Women On The Job - Excerpts from Civil Service Journal, Apr/June, 1976
Janice Mendenhall of F.E.W.: "In 1970, women carefully avoided being called 'women's
libbers' (a put-down term), and most felt that they had never been discriminated against.
Years of social conditioning, lack of career counseling, and few successful upward
mobility examples kept them from comparing their careers with those of similarly trained
males. Today women are beginning to question why male trainees hired at the same time
and at the same grade are now GS-13's while they are only GS-9's."
Barbara Felton of N.O.W.: "The Federal Government is the largest single employer in this
country. Although women constitute 39% of this country's total work force, they represent
only 28.6% of the Federal Government's work force. According to statistics compiled in 1973,
85.8% of all full-time women civilian workers were classified in GS 1-8 positions in
direct comparison with 52.6% of civilian men at this same level. And 13,7% of the women
employed by the Federal Government were in the GS 9-13 positions, while 40.2% of the men
populated this GS level. The disparity widens as one climbs the GS ladder. Six-tenths of 1%
of the women were at GS-14 and above, while 7.2% of federally employed men held positions
at this grade. There has been no significant change in these figures in the last 2 years.
Women are relegated to the low-paying, dead-end positions.
Helene Markoff (Civil Service Commission's Federal Women's Program Director) and Florence
Perman (Dept. of Health, Education, and Welfare's FWP Director) question Raymond J. Sumser,
NASA's Personnel Director: (Report extensively cut)
Sumser: "We need to worry ...about where the women candidates are coming from, and
particularly in the sciences you have this problem. Maybe because of discriminatory actions
by employers or maybe because women were not willing to go into certain of the hard sciences.."
Markoff: "Or maybe because they were not counseled into it, or maybe because the doors
were shut in colleges, or maybe because they were counseled out."
Sumser: "...Now in the softer areas - social sciences - there were always women...but in the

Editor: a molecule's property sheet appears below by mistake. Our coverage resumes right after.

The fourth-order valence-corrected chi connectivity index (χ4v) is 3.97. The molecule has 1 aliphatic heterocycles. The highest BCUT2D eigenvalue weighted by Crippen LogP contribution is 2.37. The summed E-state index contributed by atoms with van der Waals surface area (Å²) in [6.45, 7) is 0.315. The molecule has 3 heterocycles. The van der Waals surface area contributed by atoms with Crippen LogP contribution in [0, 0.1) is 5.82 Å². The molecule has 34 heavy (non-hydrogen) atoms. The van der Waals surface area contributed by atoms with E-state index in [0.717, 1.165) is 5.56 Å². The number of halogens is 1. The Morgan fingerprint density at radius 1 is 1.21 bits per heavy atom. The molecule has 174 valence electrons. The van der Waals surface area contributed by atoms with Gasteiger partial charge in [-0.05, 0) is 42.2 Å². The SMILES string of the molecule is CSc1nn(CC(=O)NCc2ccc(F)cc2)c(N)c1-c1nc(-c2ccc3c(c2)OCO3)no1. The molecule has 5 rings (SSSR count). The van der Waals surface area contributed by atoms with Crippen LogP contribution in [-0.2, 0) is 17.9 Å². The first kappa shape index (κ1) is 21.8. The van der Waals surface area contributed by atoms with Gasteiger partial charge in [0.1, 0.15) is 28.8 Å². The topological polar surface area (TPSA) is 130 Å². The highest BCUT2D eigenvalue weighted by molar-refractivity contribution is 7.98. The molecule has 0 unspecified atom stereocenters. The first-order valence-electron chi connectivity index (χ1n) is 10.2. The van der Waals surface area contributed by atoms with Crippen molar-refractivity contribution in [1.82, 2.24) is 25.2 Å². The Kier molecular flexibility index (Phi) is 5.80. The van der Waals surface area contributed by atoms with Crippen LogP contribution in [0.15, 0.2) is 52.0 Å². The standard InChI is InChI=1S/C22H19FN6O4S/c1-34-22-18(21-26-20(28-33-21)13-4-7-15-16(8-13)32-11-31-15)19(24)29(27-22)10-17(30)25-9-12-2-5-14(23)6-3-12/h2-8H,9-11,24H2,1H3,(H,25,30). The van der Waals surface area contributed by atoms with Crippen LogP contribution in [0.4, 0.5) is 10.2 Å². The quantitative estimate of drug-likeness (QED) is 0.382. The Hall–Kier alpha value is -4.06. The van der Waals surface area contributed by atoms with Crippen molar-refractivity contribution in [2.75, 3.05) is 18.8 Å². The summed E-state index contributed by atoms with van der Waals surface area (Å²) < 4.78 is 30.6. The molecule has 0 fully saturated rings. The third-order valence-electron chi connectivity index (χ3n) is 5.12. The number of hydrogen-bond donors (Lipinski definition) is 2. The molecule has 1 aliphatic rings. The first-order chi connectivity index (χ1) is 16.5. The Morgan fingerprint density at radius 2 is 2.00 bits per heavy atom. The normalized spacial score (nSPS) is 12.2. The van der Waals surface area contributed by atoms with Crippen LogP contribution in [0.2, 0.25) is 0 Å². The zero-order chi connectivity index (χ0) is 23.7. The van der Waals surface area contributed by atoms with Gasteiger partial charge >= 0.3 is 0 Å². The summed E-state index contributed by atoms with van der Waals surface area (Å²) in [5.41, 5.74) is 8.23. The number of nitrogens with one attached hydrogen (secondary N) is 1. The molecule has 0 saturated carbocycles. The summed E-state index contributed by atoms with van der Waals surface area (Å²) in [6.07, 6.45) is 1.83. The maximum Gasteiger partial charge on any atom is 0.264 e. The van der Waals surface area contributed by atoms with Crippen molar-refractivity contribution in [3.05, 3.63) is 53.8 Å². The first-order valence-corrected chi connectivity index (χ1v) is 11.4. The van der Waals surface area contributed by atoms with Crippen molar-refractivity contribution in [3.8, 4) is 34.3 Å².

hard sciences the numbers are astoundingly small."
Perman: "...but what discourages me is the very small number of women who have significant
positions in administration. Now you've just said there are plenty of women in social sciences,
but where are they? I was in a meeting this morning with the management staff of an
administrative office and all the administrators were there; there wasn't one woman. Not one
of the staff is in charge of a program that requires knowledge of mathematics, physics, or
chemistry, or law, and so even wherethere is an adequate supply, beyond a certain point
they have not been sought."
Markoff: "...Personnel administration is over 50% female, but...I think you can count on
one hand the directors of personnel who are women."
Sumser: "I've made that observation many times myself, yes...I believe that you have to
set the goal to have some female directors of personnel, otherwise you're not going to
get any...an^ you have to decide you're going *to do something. You can't just make an
observation about it."
Hall (Dir. FWP, NASA): "How can women get into managerial positions...?"
Sumser: "That's a tough question...(lengthy response)...What I mean is, it's new to a lot
of people to have women running things."
COM's Contemporary Women's Series Stresses Upward Mobility
Interested in programs and workshops in the areas of self-assertion, exploration of
self-potential, development of managerial skills, communication skills? Fall offerings
will focus on these topics at College of the Mainland's Continuing Education Contemporary
Women's Series. Put yourself on the mailing list for announcements by calling Robert
Handy, Dir. of General Adult Education, 8001 Palmer Hwy., Texas City 77590 (938-1211 x225).
Persons wanting to serve in an advisory capacity are urged to contact Ann Miller, Learning
Resources Center, COM (phone 928-1211 x 201, 202.